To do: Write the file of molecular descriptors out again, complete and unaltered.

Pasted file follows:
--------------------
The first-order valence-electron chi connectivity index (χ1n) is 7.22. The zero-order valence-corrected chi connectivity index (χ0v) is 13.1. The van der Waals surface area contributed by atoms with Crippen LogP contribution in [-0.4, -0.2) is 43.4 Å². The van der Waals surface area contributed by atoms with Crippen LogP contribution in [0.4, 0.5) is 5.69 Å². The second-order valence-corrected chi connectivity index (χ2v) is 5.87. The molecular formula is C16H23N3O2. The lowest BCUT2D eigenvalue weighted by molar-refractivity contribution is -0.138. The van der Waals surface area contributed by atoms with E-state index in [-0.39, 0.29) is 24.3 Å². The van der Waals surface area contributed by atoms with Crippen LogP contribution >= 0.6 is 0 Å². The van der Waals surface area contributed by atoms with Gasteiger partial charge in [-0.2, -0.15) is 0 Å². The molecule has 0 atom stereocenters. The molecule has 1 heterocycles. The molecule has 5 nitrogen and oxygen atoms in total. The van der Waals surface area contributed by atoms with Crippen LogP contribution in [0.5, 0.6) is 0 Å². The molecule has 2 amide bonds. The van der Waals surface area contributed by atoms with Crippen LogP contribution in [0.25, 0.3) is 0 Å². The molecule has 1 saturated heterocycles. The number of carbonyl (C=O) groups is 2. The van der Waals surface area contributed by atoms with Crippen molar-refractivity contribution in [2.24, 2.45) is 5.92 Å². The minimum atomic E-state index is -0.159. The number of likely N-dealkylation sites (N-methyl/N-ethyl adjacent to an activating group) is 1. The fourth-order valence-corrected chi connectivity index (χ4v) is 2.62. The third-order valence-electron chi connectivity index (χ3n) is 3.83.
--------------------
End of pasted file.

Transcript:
The first-order valence-electron chi connectivity index (χ1n) is 7.22. The zero-order valence-corrected chi connectivity index (χ0v) is 13.1. The van der Waals surface area contributed by atoms with Crippen LogP contribution in [-0.4, -0.2) is 43.4 Å². The van der Waals surface area contributed by atoms with Crippen LogP contribution in [0.4, 0.5) is 5.69 Å². The second-order valence-corrected chi connectivity index (χ2v) is 5.87. The molecular formula is C16H23N3O2. The lowest BCUT2D eigenvalue weighted by molar-refractivity contribution is -0.138. The van der Waals surface area contributed by atoms with E-state index in [-0.39, 0.29) is 24.3 Å². The van der Waals surface area contributed by atoms with Crippen LogP contribution >= 0.6 is 0 Å². The van der Waals surface area contributed by atoms with Gasteiger partial charge in [-0.2, -0.15) is 0 Å². The molecule has 0 atom stereocenters. The molecule has 1 heterocycles. The molecule has 5 nitrogen and oxygen atoms in total. The van der Waals surface area contributed by atoms with Crippen LogP contribution in [0.5, 0.6) is 0 Å². The molecule has 2 amide bonds. The van der Waals surface area contributed by atoms with Crippen LogP contribution in [0.25, 0.3) is 0 Å². The molecule has 1 saturated heterocycles. The number of carbonyl (C=O) groups is 2. The van der Waals surface area contributed by atoms with Crippen molar-refractivity contribution in [2.24, 2.45) is 5.92 Å². The minimum atomic E-state index is -0.159. The number of likely N-dealkylation sites (N-methyl/N-ethyl adjacent to an activating group) is 1. The fourth-order valence-corrected chi connectivity index (χ4v) is 2.62. The third-order valence-electron chi connectivity index (χ3n) is 3.83.